PISA

So Europe has this thing, this big-giant study that compares all the different school systems and then ranks them. Pisa stands for Program for International Student Assessment, and in the last one, a few years ago, Germany ranked considerably lower than it expected to. Now, part of this has to be because all is not well in the former East, not by a long shot. But still, people were upset.

Now the latest test seems to indicate that Germany is doing a bit better, but the test’s creator is saying that that’s because the test has changed, not because Germany has improved. He doesn’t appear to notice that this would indicate a fairly huge flaw in his test: if you change the structure, and the results change, then how can you know you’re getting accurate results?

Anyway, um. Every European country has a different school system, and comparing them is very much an apples-and-oranges thing. German University is what we know as grad school in the States: when Ignatz finished high school, he’ll be qualified to start working on a Masters degree. (We don’t think he will, but he would be eligible if he wanted to.) Germany also has a high percentage of immigrant students who come in not knowing any German, and this appears to be a huge problem, though I don’t really understand why. DrBob says it’s impossible to reach the teaching goals for a school year if half your students can’t understand you and you have to keep backing up to include them. Well of course it is. That is why, in the U.S., we have ESL classes for immigrant kids. Duh. You don’t just toss the kids into school and expect them to pick the language up. I may be digressing here. My original point was that Finland, which ranked near the top of the list, has hardly any immigrants. That’ll affect their score. On the other hand, if Germany isn’t making any effort to help immigrant kids assimilate, well, they deserve what they get, don’t they?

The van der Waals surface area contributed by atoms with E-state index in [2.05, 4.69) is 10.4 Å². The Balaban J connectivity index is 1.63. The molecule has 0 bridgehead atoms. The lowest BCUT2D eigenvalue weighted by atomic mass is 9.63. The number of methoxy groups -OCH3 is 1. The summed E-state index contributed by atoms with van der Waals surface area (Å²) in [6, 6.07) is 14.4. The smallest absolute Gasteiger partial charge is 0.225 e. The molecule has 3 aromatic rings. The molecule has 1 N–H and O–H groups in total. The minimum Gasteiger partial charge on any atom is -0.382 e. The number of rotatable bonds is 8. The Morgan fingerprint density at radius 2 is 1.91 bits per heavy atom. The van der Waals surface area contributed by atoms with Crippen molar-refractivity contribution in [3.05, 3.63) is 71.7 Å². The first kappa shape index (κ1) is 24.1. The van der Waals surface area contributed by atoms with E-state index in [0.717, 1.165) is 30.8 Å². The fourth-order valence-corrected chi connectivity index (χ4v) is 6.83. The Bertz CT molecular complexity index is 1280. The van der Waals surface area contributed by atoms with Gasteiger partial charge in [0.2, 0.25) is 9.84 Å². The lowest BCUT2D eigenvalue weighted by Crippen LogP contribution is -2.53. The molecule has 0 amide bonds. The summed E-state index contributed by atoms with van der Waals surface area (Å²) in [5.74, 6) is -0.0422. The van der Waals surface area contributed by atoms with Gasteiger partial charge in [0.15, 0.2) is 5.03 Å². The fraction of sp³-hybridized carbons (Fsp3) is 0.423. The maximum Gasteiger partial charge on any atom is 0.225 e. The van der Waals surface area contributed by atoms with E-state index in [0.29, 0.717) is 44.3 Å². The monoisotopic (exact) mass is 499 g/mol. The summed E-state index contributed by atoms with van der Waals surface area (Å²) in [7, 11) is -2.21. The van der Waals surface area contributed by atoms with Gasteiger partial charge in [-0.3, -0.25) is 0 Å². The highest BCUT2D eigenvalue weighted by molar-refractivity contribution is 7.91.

One point I want to highlight, that was way down south in the article, given much less importance than I think it deserves, is this little factoid: Finland excluded its dyslexic kids from the testing, while Germany made a point of getting an accurate cross-section, including special-needs kids. Okay, seriously? If you get to choose which kids participate in the test, how can you have any faith in the results?

As you know, I am exceedingly ambivalent about the German school system, but on balance, I like it better than the American one. I will never be able to accept the disparate funding of public schools, that’s just so profoundly anti-democratic, anti-opportunity, anti-everything we claim to stand for as a nation. I also like it better than the British school system, which, from what I hear, is so bad that anyone who can possibly afford it sends their kid to private school. I wonder, where was the Pisa-test taken in Britain? In the private schools, the state schools, or both?

But I don’t know if I’m buying the Pisa results. There are just too many flaws, too much left out of the picture, and honestly, it won’t push Germans to make the changes that I think are necessary.

Oh heavens, and there’s the whole class (i.e. social status) issue that I forgot to address. Well, another time.

Song du jour of the day: The Holly and the Ivy, author unknown.

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